The history of building blocks dates back to the mid -nineteenth century. At that time already toys designed with that specific purpose replaced dolls made of corn's skin and bricks fabricated of wood.
Friedrich Fröbel, the founder of modern kindergarten realized the importance of building blocks as tools of the child's creativity. Dr Jan Georgens, a renowned child educator used Fröbel's theory and experience. He edited a newspaper in the 1870s called "Neuer Kindergarten" (The New Kindergarten), and the educational toys presented there were made and sold under his name. Georgens made use of the artist Gustav Lilienthal's services in his work. Lilienthal made a series of illustrations to Georgens' other books, too. During this job Gustav developed the basis of his building block system. He asked for help from his brother, the engineer Otto Lilienthal at the technical execution. The system's revolutionary novelty consisted of it's material: stone was used instead of wood. Thus, the buildings' stability was totally different.
The brothers' technical and artistic performance was outstanding. This is proved by the fact that their name is written in the histor
y of aviation, several buildings in Australia were erected based upon their plans, etc. Their business skills were less formidable. There is no information about one single sold building block set. As they realized their idea is not profitable, they sold it to an entrepreneur called Friedrich Adolf Richter.
He was the one to take the building blocks to world success. His enterprise in Rudolstadt, Thuringen had in its profile anything that was profitable. His business activity started with the selling of herbal apothecary products. These were good for everything from corns to arthritis. At least he said that, and sales proved that. He bought Germany's oldest glass manufacture (working from 1570). This had to produce bottles for the Richter empire's pharmaceutical products. He also got involved in gramophone making. At the turn of the 20th century, Richter owned the largest recorded sound material in Germany. He also had a chocolate and honey-cake making division. He purchased a publishing house to produce his own goods' packing and advertisement material, including building plans for the blocks. Generally speaking man could say he was a successful entrepreneur, who turned everything he touched into gold. In this company conglomerate the building blocks were one of the success branches.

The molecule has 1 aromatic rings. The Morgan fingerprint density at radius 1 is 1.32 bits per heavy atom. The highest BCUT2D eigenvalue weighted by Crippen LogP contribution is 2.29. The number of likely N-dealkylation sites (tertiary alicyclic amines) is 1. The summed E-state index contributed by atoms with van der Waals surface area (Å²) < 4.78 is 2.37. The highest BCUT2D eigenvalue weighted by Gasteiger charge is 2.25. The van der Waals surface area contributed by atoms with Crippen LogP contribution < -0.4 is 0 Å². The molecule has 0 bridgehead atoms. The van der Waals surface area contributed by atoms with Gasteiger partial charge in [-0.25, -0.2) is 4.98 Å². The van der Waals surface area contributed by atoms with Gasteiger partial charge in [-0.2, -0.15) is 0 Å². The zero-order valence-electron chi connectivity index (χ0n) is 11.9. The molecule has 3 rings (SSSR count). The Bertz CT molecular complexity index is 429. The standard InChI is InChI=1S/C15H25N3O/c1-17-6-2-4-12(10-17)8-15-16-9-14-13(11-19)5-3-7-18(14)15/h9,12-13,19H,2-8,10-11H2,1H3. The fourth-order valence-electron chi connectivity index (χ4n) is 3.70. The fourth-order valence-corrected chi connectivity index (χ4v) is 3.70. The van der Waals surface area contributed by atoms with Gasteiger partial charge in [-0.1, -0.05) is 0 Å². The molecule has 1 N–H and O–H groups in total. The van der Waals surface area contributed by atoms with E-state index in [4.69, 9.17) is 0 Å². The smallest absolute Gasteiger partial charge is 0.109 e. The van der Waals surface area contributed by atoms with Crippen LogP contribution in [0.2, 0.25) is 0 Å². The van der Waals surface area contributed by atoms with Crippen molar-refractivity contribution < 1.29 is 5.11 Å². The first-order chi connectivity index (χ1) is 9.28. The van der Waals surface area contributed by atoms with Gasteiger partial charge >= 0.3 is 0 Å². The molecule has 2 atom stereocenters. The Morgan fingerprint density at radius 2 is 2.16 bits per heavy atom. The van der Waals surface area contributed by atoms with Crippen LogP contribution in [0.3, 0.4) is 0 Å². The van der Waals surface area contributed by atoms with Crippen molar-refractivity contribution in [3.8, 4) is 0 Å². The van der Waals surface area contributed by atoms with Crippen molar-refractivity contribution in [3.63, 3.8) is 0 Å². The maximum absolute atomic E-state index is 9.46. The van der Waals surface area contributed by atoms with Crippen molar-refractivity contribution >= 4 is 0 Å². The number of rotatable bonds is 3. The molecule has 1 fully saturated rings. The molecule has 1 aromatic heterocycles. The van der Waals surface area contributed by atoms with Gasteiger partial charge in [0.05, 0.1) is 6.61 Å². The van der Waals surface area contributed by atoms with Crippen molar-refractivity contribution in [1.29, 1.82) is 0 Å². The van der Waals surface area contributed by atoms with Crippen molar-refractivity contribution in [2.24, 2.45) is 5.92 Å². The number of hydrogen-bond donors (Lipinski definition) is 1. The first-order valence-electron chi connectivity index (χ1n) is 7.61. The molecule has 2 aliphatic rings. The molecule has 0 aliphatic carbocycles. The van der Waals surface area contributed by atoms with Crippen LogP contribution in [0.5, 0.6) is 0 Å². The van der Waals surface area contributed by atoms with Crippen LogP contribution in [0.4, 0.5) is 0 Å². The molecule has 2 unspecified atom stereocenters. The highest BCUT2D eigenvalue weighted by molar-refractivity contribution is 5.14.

During it's existence between 1884 and 1963, an estimated three to five billion stones were produced. These were made in different sizes, shapes, and colours. Even the earliest sets proved to be durable. The epoch's stones have a vast secondary market up to the day.
The company faced the blows of two world wars, but resisted only for a short time when Thuringen was left in the Eastern, so-cal
led socialist part after the divison of Germany. The Western commercial links of the Eastern block were drastically reduced. The totally unreliable supplies (e.g. Christmas orders delivered by February) shrank customers' interest.
After eighteen years of struggle, the factory that in
the days of glory was the workplace of 5% of the city, closed its gates. The dictatorship's handicapped mentality is properly depicted by the fact that the blocks on stock when the factory closed, were simply thrown in the courtyard. Whoever passed by, could take as many stones as he liked to. The mound, three feet high, twenty feet long, and an unknown number of feet deep, still exists today, and "bleeds" building blocks. There is no explanation to this barbarism.
After the closing up of the factory, the Anker career was prolonged by a circle of Dutch enthusiasts. The club was founded under the name of Friends of Anker (Club Van Ankervriende - CVA) in 1979. This club made an immense effort in the forty years that passed since in cataloguing the types of stones and sets produced.
A huge impetus to publishing and keeping contact was given by the evolution of information technology and the internet. It is a great help that computer programs may be used as tools for structuring the available data and digitalizing the building plans. The available data can be published easily, only depending on the publisher's computer skills. A not too complicated home page can be made with a small effort, the result not being too aesthetic, but very informative. The Anker enthusiasts from all over the world can contact each other without any problems. Naturally, besides the theoretic research and study, the club's activity always involves great opportunities for very practical things. Building with the sets was and always will be the goal of these stones.
After the German wall fell, the club and a few private persons put up efforts to restart the factory.
The presently produced stones' quality is as good as the old ones', since the recipe and technology is the same. A sample advertisement photo of the newly made sets can be seen on the right. These sets are all of the large caliber new series (Neue Folge - GK). No information regarding the production of small caliber (KK) stones or metal parts are available.
Anyone interested more thoroughly in the building blocks' history can download George F. Hardy's cca. 250 page book from the Downloads section. German and Hungarian translation also available. On this book's cover one may find the design of the church below. This was intended to be a design for a (never produced) supplement set for GK NF 34. The church is Gothic style, and it is know in Achor circles as the Octagonal apse church.